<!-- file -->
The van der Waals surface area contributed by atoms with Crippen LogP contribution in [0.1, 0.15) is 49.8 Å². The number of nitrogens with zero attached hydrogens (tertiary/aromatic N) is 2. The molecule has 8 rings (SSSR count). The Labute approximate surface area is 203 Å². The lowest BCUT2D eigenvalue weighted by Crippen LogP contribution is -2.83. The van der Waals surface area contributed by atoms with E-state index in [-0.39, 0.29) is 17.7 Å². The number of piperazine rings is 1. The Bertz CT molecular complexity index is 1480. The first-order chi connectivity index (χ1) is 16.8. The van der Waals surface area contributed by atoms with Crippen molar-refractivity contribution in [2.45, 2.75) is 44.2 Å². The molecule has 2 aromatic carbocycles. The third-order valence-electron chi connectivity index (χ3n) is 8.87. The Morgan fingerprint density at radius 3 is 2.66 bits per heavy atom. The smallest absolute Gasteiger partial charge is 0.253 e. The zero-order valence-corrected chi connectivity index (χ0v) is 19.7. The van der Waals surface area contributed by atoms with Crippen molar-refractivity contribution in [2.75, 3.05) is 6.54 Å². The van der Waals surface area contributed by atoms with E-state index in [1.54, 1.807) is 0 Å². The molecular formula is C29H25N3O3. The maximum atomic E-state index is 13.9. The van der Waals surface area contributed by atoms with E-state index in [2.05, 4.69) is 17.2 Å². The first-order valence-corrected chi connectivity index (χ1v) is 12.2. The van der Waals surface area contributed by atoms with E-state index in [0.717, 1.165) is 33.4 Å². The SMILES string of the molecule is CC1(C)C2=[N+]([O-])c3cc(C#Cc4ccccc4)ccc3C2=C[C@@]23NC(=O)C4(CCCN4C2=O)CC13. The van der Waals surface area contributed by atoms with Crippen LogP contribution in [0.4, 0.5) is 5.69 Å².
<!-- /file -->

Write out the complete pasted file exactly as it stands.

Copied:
The van der Waals surface area contributed by atoms with Crippen LogP contribution in [0.1, 0.15) is 49.8 Å². The number of nitrogens with zero attached hydrogens (tertiary/aromatic N) is 2. The molecule has 8 rings (SSSR count). The Labute approximate surface area is 203 Å². The lowest BCUT2D eigenvalue weighted by Crippen LogP contribution is -2.83. The van der Waals surface area contributed by atoms with E-state index in [-0.39, 0.29) is 17.7 Å². The number of piperazine rings is 1. The Bertz CT molecular complexity index is 1480. The first-order chi connectivity index (χ1) is 16.8. The van der Waals surface area contributed by atoms with Crippen molar-refractivity contribution in [2.45, 2.75) is 44.2 Å². The molecule has 2 aromatic carbocycles. The third-order valence-electron chi connectivity index (χ3n) is 8.87. The Morgan fingerprint density at radius 3 is 2.66 bits per heavy atom. The smallest absolute Gasteiger partial charge is 0.253 e. The zero-order valence-corrected chi connectivity index (χ0v) is 19.7. The van der Waals surface area contributed by atoms with Crippen molar-refractivity contribution in [2.75, 3.05) is 6.54 Å². The van der Waals surface area contributed by atoms with E-state index in [1.54, 1.807) is 0 Å². The molecular formula is C29H25N3O3. The maximum atomic E-state index is 13.9. The van der Waals surface area contributed by atoms with E-state index in [2.05, 4.69) is 17.2 Å². The first-order valence-corrected chi connectivity index (χ1v) is 12.2. The van der Waals surface area contributed by atoms with E-state index in [0.717, 1.165) is 33.4 Å². The SMILES string of the molecule is CC1(C)C2=[N+]([O-])c3cc(C#Cc4ccccc4)ccc3C2=C[C@@]23NC(=O)C4(CCCN4C2=O)CC13. The van der Waals surface area contributed by atoms with Crippen LogP contribution in [0.4, 0.5) is 5.69 Å².